The Civil Rights Act of 1866 was a piece of legislation passed by the U.S. Congress declaring anyone born in the U.S. to be a citizen and eligible for certain anti-discrimination protections. The law made denying any citizen these rights a misdemeanor, and allowed the federal government to oversee each state's enforcement of the law. The Civil Rights Act of 1866 was one of the first laws passed after the abolishment of slavery to allow those born in the U.S. certain legal rights regardless of the color of their skin.
On April 9, 1866, Congress passed the Civil Rights Act of 1866, overriding President Andrew Johnson's veto of the bill. The law stated that no matter a person's race or previous enslavement, a person born in the U.S. was provided with the same civil rights as everyone else. The intention of the law was to allow former slaves these rights; it did not provide the same for Native Americans.
The term civil rights, which today typically encompasses legal, political and social rights, encompassed for the purposes of this law only legal rights. These rights included the ability to enter into and uphold contracts, act as a witness in a court of law, start a lawsuit, or have a lawsuit brought against them. It also extended the rights of ownership to anyone born in the U.S. including the ability to sell, own, rent, purchase and inherit real estate, land, or property. The law also required that all citizens be punished for the same crime equally; anyone caught stealing, for example, would be penalized in the same fashion regardless of skin color.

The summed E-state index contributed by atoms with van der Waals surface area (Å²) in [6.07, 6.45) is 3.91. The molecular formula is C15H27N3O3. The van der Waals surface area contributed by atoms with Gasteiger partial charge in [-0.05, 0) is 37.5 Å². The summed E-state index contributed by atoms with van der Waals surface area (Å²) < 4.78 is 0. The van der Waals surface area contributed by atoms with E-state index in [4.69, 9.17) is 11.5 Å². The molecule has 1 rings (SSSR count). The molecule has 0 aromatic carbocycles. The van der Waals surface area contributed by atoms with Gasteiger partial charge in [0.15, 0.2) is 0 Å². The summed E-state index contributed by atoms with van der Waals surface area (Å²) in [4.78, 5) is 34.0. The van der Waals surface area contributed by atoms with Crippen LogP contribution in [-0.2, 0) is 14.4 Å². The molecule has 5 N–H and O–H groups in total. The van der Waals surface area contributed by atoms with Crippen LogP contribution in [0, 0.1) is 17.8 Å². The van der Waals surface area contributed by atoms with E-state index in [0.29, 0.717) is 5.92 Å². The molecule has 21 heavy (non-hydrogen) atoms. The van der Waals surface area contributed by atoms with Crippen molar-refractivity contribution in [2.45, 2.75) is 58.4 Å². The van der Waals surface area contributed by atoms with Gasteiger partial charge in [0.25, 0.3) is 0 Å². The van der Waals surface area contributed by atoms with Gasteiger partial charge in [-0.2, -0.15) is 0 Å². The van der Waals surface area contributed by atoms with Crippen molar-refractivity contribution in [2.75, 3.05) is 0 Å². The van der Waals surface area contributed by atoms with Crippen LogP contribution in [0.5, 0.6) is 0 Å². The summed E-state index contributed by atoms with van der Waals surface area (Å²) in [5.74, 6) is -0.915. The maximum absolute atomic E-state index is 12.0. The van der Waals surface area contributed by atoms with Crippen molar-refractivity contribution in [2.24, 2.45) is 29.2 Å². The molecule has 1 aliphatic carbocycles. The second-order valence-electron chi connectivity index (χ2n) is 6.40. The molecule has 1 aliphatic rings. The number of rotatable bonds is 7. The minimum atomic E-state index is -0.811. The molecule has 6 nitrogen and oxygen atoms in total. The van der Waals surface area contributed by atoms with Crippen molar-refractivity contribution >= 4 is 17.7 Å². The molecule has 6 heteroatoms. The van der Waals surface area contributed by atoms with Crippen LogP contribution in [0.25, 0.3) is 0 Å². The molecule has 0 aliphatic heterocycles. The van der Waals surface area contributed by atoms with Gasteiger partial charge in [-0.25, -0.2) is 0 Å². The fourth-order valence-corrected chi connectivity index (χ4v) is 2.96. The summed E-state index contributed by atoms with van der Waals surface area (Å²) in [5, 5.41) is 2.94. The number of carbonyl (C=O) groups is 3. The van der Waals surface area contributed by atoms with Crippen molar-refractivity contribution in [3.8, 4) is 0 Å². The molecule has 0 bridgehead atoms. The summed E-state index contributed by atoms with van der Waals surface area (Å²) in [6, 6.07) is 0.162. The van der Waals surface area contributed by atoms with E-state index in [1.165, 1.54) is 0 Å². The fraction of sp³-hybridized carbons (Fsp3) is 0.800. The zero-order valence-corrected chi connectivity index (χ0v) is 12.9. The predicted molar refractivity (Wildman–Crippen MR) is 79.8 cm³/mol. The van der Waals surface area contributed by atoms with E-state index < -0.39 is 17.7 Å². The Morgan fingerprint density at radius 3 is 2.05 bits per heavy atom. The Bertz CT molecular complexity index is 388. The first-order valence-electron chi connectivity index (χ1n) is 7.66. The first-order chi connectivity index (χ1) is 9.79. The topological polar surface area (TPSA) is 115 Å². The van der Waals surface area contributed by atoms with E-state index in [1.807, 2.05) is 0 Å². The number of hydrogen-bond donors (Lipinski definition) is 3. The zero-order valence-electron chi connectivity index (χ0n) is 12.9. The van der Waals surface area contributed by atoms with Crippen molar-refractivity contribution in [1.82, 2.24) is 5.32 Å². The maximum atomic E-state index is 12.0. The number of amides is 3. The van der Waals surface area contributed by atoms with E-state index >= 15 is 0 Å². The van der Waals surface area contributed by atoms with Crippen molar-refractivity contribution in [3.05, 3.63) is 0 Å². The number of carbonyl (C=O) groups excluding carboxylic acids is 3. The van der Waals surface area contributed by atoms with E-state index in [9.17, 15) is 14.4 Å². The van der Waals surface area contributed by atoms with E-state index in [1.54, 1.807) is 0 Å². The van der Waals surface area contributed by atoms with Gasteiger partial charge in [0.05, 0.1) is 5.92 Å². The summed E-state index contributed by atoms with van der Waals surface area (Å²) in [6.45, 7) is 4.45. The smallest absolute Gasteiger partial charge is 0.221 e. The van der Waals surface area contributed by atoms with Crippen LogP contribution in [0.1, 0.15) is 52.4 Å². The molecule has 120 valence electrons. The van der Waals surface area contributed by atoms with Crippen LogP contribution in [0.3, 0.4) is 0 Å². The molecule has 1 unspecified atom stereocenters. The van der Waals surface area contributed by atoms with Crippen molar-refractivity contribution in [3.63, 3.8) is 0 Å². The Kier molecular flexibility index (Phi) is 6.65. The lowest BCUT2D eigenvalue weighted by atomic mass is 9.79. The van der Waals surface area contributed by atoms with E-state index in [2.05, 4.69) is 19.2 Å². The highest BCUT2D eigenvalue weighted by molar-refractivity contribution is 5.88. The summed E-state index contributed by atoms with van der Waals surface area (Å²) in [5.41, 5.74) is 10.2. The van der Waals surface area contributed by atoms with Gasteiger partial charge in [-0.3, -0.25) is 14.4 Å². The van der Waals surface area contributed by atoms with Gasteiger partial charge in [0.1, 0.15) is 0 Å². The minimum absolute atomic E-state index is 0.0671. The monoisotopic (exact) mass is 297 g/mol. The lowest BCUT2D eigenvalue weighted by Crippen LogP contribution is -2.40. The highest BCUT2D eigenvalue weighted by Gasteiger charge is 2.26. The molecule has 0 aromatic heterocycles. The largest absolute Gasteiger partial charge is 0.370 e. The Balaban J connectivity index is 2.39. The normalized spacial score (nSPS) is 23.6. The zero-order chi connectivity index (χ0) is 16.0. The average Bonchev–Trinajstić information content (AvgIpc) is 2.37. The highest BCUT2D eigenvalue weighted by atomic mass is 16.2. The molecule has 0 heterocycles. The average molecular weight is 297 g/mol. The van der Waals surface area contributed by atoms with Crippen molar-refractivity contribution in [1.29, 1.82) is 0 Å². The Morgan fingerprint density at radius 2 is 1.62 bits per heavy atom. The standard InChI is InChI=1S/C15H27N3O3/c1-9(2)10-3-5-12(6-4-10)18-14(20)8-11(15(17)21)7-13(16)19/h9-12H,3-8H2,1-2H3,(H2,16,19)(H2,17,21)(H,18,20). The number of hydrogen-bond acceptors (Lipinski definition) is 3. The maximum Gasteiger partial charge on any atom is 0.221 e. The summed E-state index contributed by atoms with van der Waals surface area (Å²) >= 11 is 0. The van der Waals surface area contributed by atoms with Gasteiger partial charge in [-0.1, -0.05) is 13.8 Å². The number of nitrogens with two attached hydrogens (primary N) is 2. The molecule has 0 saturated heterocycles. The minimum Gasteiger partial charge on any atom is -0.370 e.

While granting each citizen what was then known as civil rights, the Act did not allow for former slaves to vote in elections and did not extend any social rights. It did, however, set up what was then considered excessive penalties for any person or official denying anyone the specified rights. Going against, failing to report infractions, or failing to uphold this law was considered a misdemeanor and punishable with up to one year in prison, a $1,000 fine, or both.
This law required that all local and state governments uphold and enforce the Civil Rights Act of 1866. To ensure this occurred, it gave the federal government and the President himself the power to oversee any cases regarding the law as well as the ability to force a judge or other government official to make rulings on specific cases; the failure to do so resulted in a fine and the possibility of removal from office. The Civil Rights Act of 1866 also allowed the use of military force to aid in enforcement, and the Supreme Court had the final say in any cases.